Amidst ‘Apartheid’ Controversy, Some Jews Stand Firm with Black Lives Matter by the Forward

Amidst ‘Apartheid’ Controversy, Some Jews Stand Firm with Black Lives Matter

Left-wing Jewish groups and individuals are embracing Black Lives Matter in response to a new platform associated with the Black Lives Matter movement that calls for divestment from Israel — and also describes the country as an “apartheid state” committing “genocide” against the Palestinian people.

Jewish Voice for Peace said the group “endorses the Movement for Black Lives platform in its entirety, without reservation.”

IfNotNow, a relatively young group whose founders have roots in J Street U, supported the platform and called Black Lives Matter “one of the most powerful movements of our time.”

“We recognize the explicit links between Black, Palestinian, and Jewish liberation,” the group said in a statement.

Rabbi Brant Rosen, who writes the blog “Shalom Rav” and has been an outspoken critic of Israeli policy, called the new platform, “a powerful, comprehensive policy statement.”

“The claim that Israel is committing ‘genocide’ against the Palestinians undeniably pushes all kinds of buttons for many Jews,” he wrote on his blog. “But there are also Jews and Israelis who feel it is not an inappropriate word to use, particularly in regard to Israel’s regular military assaults against Gaza.”

Groups previously supportive of Black Lives Matter, like the social justice group T’ruah, criticized the platform, Rosen noted, with disappointment.

“[The platform] is a challenge for the entire progressive Jewish community at large,” Rosen wrote. “If we claim to ascribe to a power analysis that views systems of oppression as intersectional and interrelated, we simply constantly cannot make an exception when it comes to Israel. The black community is increasingly finding common cause with Palestinians — and for good reason.”

Jewish groups across the country have struggled to strike the right tone in their responses to the Black Lives Matter, as the grassroots movement has gained speed.

The fact that Black Lives Matter is a very amorphous movement has added to the difficulty. Black Lives Matter began as a hashtag, a shorthand used for easy online searches; there are dozens, maybe even hundreds, of groups that have been associated with the name — and they may disagree with one another. Commentators, like CNN’s John Black, have noted this wide diversity and the resultant “confusion over what BLM wants.”

This platform, which is signed by 50 black-led organizations known collectively as the Movement for Black Lives, is at least in part an effort to organize and clarify goals.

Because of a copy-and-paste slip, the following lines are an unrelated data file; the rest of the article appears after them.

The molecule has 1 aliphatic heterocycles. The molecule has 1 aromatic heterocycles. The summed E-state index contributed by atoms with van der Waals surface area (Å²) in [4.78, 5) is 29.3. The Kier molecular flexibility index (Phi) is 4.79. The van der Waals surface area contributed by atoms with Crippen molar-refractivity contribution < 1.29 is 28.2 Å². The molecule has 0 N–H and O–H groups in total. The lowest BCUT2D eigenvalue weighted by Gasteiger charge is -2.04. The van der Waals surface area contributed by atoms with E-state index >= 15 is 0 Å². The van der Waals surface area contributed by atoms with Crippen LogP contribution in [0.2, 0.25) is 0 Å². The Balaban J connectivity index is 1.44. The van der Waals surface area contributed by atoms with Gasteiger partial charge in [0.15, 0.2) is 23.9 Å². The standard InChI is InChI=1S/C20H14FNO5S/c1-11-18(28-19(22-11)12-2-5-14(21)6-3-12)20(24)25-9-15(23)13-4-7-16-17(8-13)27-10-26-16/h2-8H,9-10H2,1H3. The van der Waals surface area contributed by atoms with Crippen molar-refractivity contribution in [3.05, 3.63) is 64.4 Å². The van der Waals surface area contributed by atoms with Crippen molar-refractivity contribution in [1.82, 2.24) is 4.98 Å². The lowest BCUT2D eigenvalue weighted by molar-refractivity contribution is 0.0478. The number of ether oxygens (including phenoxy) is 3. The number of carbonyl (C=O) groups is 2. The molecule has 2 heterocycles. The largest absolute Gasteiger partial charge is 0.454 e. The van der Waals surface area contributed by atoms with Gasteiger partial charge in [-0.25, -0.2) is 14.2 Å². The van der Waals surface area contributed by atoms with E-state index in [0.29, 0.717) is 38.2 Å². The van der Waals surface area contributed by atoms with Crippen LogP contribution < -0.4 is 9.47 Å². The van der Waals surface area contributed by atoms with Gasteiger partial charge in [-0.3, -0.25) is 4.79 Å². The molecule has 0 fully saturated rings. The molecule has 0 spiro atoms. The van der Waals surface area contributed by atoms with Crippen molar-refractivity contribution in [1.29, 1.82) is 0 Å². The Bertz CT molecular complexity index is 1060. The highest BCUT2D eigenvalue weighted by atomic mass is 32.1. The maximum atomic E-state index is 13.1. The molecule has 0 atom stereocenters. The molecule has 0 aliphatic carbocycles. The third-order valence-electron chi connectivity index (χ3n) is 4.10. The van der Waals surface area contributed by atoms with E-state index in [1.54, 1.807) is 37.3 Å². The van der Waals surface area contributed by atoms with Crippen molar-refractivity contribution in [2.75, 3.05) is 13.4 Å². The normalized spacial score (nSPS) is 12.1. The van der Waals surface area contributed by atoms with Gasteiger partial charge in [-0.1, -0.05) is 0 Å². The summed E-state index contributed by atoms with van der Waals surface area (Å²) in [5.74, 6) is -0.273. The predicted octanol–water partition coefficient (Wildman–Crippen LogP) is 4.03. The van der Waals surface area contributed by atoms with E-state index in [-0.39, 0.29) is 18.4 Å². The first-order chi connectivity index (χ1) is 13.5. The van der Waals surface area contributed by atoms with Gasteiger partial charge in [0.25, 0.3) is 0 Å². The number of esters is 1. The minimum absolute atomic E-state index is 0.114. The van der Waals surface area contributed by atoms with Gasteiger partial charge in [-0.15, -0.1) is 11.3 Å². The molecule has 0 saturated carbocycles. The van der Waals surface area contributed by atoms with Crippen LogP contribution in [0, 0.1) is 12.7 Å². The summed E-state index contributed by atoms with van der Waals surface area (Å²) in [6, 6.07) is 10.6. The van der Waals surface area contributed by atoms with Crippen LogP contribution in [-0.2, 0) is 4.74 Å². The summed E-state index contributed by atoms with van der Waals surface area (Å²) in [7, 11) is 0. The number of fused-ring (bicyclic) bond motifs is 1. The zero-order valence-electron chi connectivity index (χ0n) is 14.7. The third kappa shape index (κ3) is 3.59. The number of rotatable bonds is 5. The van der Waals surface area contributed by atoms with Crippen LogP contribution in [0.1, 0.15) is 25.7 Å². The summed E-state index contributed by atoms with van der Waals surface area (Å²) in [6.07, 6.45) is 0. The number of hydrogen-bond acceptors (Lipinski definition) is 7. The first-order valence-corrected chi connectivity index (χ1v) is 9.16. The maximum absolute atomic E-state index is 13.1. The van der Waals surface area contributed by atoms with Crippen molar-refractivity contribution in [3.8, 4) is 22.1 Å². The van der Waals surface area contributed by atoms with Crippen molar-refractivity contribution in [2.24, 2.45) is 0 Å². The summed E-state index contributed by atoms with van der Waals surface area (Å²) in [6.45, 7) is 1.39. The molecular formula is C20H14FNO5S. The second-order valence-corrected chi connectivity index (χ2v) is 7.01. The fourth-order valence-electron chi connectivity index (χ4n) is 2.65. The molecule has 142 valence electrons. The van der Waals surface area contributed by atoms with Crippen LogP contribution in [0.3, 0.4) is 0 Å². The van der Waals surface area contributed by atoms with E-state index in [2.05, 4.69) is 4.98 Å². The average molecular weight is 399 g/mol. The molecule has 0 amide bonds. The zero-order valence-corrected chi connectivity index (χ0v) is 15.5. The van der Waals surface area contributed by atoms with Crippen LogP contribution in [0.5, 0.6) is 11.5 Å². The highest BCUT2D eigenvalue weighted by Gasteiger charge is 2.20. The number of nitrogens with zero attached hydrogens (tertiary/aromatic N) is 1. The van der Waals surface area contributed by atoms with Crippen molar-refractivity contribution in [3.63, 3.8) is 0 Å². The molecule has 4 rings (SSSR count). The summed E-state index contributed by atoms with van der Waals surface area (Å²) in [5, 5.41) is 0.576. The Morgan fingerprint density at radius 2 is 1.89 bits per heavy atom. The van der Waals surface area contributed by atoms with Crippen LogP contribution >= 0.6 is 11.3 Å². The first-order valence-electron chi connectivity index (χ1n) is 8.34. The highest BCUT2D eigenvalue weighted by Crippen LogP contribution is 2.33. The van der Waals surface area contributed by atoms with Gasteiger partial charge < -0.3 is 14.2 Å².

Most of the lengthy platform has nothing to do with Israel and is largely a call to “end the war on black people” in America.

Notably, the platform also calls for anti-discrimination laws to to be expanded to include protections for trans, queer, and gender-nonconforming individuals. There is also a proposal to set up black economic cooperatives and free education for black people.

It prompted critical responses from other Jewish organizations as well, including the Anti-Defamation League, which said it was “repellent and completely inaccurate to label Israel’s policy as ‘genocide.’”

In recent months, Jews of color, particularly African American Jews, have taken center stage when addressing racial justice at both JVP and Jews for Racial and Economic Justice, as noted in JVP’s brief statement on the platform.

“Because the leadership team of JVP is currently all white Ashkenazi Jews, we are slowing down to ensure our members who are Jews of Color can lead the way, particularly in matters of racial justice,” the group’s August 4 statement read. “This is part of our ongoing project to dismantle white supremacy inside of JVP.”

The Jews of Color Caucus, which is associated with JFREJ and is now staging weekly Black Lives Matter-aligned protests, had not released any statement as of August 5, a representative from the caucus said.

Shais Rishon, an African American Jew who writes for Tablet Magazine under the name MaNishtana, expressed disappointment with the critical Jewish responses to the Black Lives Matter platform.

“I wish my Jewish community would join the Black Lives Matters movement,” Rishon wrote on his public Facebook page.

Rishon then recalled his own experiences of marginalization and exclusion in Jewish spaces.

“In addition to being African American, I proudly declare myself a Jew, an Orthodox one at that,” Rishon wrote, “despite the fact that New York rabbi Morris J. Raphall soundly endorsed slavery’s legitimacy during the peak of the secession crisis.”

“If I am capable of showing up for and on the side of Judaism — and am expected to, no less — despite centuries worth of egregious wrongs espoused and the support of genocidal institutions against my racial personhood,” Rishon wrote, “then the Jewish community can likewise show support and be present for BLM.”

Email Sam Kestenbaum at and follow him on Twitter at @skestenbaum


Sam Kestenbaum

Sam Kestenbaum

Sam Kestenbaum is a contributing editor and former staff writer for the Forward. Before this, he worked for The New York Times and newsrooms in Sana, Ramallah and Beijing. Contact him at and follow him on Twitter at @skestenbaum and on Instagram at @skestenbaum.

Jews Embrace Black Lives Matter’s ‘Apartheid’ Israel Platform

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